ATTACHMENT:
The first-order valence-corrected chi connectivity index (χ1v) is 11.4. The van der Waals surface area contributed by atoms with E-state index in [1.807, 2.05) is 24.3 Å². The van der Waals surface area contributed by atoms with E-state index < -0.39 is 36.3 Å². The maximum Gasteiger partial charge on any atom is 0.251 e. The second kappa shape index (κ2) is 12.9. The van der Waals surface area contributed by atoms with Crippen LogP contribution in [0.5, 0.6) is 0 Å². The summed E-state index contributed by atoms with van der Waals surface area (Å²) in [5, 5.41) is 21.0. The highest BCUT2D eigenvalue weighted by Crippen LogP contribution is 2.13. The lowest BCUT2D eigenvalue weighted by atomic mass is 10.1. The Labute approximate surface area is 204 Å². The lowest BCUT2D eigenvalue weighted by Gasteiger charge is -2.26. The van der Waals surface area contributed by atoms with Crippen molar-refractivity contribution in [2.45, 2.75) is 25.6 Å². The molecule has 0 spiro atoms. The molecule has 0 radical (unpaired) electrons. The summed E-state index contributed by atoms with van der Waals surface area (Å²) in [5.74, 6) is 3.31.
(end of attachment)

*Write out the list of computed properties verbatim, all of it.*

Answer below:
The first-order valence-corrected chi connectivity index (χ1v) is 11.4. The van der Waals surface area contributed by atoms with E-state index in [1.807, 2.05) is 24.3 Å². The van der Waals surface area contributed by atoms with E-state index < -0.39 is 36.3 Å². The maximum Gasteiger partial charge on any atom is 0.251 e. The second kappa shape index (κ2) is 12.9. The van der Waals surface area contributed by atoms with Crippen LogP contribution in [0.5, 0.6) is 0 Å². The summed E-state index contributed by atoms with van der Waals surface area (Å²) in [5, 5.41) is 21.0. The highest BCUT2D eigenvalue weighted by Crippen LogP contribution is 2.13. The lowest BCUT2D eigenvalue weighted by atomic mass is 10.1. The Labute approximate surface area is 204 Å². The lowest BCUT2D eigenvalue weighted by Gasteiger charge is -2.26. The van der Waals surface area contributed by atoms with Crippen molar-refractivity contribution in [2.45, 2.75) is 25.6 Å². The molecule has 0 spiro atoms. The molecule has 0 radical (unpaired) electrons. The summed E-state index contributed by atoms with van der Waals surface area (Å²) in [5.74, 6) is 3.31.